Thursday, 21 February 2013

World Champ Recap

Day two started with 30cm of blower snow that fell overnight before the sprint race. This was the first sprint race I had ever entered and my first international race, so it was a full on experience to start my first World Championships. A sprint race is basically a three minute variation of an individual race. It combines all the technical aspects of the individual race with explosive power of a sprint. Everyone raced a qualifying lap, and the top 30 competitors advanced to head-to-head heats to determine the ultimate winner.

Mel in the sprint race.
The course was laid out with a short lower angle skin transitioning to a steep switchbacking section. This was followed by a boot pack transition (skis off of the feet and on to your pack) and a boot pack. After that, we put out skis back on our feet for a short skin to top, where we transitioned and began to ski down. After a quick ski down through the gates and a short skating section, we arrived at the finish line. All of this is finished in around three minutes, so even a small mix up can end the race for a competitor. Only the top 30 continued on to the heats and I was 11sec off of this.

Andrew near the top of the sprint course.

The day after the sprint race was a day off followed by the individual race the next day. The individual race was a blast with 1700m of elevation gain and loss in about 1 hour and 45 minutes (for me). The course was in a beautiful position, we we had bluebird skies and powder turns. I did not seem to be feeling in top form, but I pushed hard and was happy with my performance in the end.

The following day was the vertical race with 610 vertical metres of pain, which I covered in 30:51. The final day was the team relay. This was like doing two sprints back to back as the course was on the long side. Our team finished 9th, which we were very happy with.

Team Canada 2013

Mens Relay team.

World Championships was a great learning experience and I am very thankful to have had the opportunity   to take part. It was really good to finally race in Europe and see what is possible on skis. I have taken lots away from this trip and am now going to work towards applying it to my racing in North America and at Worlds in 2015. :)

Thanks for cheering!

Sunday, 10 February 2013

World Champs - First days

Welcome to Pelvoux! We have been having great weather the last few days, and yesterday was no exception so Andrew, Reiner, Peter, and I went out for a ski to check out the first ascent and last descent on the individual course. It's great to see some well set skin tracks to race on, which will make the racing fast. A good skin track is lower angle and has had a few people go over it to pack it down, and there are double skin tracks set in most places here. It reminds me of the time and effort that is put in for the Dogtooth Dash.

After the ski we headed down to the opening ceremonies. It was cool to see all the different countries represented amongst the 200 competitors. We ended up leaving early to prepare for the teams race the next day. Stay tuned to my twitter feed for Canadian results in the teams race. There are two mens teams comprised of Peter & Steve as one team and Reiner& Andrew as the other. On the female side we have one team, consisting of Martha and Carla. Mel and I are resting for the sprint races the following day.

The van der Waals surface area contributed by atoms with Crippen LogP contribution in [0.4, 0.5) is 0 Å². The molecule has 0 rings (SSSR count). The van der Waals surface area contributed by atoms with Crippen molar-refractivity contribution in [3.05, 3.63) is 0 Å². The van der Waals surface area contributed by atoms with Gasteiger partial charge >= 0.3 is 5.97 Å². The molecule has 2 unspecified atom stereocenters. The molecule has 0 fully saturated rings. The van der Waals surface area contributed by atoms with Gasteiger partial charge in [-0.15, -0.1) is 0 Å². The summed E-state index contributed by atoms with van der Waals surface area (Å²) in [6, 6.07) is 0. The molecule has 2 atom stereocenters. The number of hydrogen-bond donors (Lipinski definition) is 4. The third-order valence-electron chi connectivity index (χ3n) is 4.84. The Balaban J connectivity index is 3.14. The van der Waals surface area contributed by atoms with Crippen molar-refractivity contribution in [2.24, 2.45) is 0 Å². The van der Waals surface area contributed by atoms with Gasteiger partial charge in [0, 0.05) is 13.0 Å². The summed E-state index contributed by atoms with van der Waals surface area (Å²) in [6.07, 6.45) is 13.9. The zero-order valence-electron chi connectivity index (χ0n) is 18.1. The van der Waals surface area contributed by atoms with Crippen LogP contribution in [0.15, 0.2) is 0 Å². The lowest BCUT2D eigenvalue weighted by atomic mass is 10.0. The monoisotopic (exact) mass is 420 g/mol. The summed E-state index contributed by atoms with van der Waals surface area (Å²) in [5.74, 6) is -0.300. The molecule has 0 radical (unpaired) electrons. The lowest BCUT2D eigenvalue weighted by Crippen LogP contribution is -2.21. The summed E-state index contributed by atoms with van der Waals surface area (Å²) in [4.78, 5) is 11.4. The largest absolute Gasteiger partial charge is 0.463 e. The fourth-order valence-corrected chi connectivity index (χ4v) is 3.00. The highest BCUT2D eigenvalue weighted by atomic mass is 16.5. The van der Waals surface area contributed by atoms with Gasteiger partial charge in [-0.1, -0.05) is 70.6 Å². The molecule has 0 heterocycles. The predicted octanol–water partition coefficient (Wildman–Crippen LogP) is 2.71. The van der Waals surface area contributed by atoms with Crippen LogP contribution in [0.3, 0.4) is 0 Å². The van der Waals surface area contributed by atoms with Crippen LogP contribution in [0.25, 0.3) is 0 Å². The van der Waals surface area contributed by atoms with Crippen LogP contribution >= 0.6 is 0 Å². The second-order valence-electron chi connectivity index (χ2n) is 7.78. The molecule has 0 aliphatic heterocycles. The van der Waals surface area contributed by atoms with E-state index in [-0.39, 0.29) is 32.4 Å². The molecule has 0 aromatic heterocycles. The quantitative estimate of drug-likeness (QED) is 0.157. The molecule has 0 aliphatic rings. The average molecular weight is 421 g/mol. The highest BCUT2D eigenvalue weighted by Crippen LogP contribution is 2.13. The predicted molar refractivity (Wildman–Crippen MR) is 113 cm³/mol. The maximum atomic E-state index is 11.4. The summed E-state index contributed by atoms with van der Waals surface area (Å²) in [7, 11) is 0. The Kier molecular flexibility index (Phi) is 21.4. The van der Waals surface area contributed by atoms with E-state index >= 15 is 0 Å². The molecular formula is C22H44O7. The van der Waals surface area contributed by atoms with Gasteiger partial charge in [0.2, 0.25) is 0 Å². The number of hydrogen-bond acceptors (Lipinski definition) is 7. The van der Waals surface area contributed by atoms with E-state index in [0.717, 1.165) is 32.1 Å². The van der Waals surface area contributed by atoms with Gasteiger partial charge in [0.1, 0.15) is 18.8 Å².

Monday, 4 February 2013

Off to Europe!

I am heading to Pelvoux, France to represent Canada at the ISMF Ski Mountaineering World Championships. 

Races begin this weekend on the following schedule:
February 9th - Opening Ceremonies
February 10th - Team Race
February 11th - Sprint Race
February 13th - Individual Race
February 14th - Vertical Race
February 15th - Relay Race

Results will be posted here:

Hopefully I'll be able to keep you updated as the week progresses, but we'll have to see how easy it is to come by Internet.

After the races, I'll be spending a week skiing in France. We hope to hit up La Grave, but we'll have to see what the weather and the conditions are like.

I'm looking forward to it!

Saturday, 2 February 2013

Happy 125th Birthday Julbo!

Just wanted to share these cool retro glasses Julbo is releasing for their 125th Birthday. They are a version of Vermont glacier glasses updated with some modern lenses, and I think they look pretty awesome. But if these don't do it for you, Julbo has a lot of other great frames in their line up.

125th anniversary Mythic Vermont glacier glasses
I've been using the Dust frames for training and racing and I really like them. The half frames vent well and look fast.

I've also been using the Whoops. They are great for smaller (or skinnier) faces. They have a tighter fit, a more casual look, and are great for skiing on really sunny days.

Both of the frames I have are equipped with photochromic NXT lenses, and I'd say that the lenses are the feature that really shine with Julbos.

Julbo makes many different lenses for many applications, and I've been using the Zebra and the Camel. The Zebra lens is great for low-light, rainy training days because it lets in more light. The Camel has been my go to lens for really sunny days out on the snow because it has a darker tint and polarized lens. They are both photochromic so there is some adjustment back and forth as the light conditions change. But for me, the best feature is the quality of the lens optics. I've had more than one friend try them on and say:"Wow, these make my vision better."

Julbo Dust, one of my favourite frames.

If you are in the market for some new shades or goggles check out Julbo. I think you will be happy you did - I was!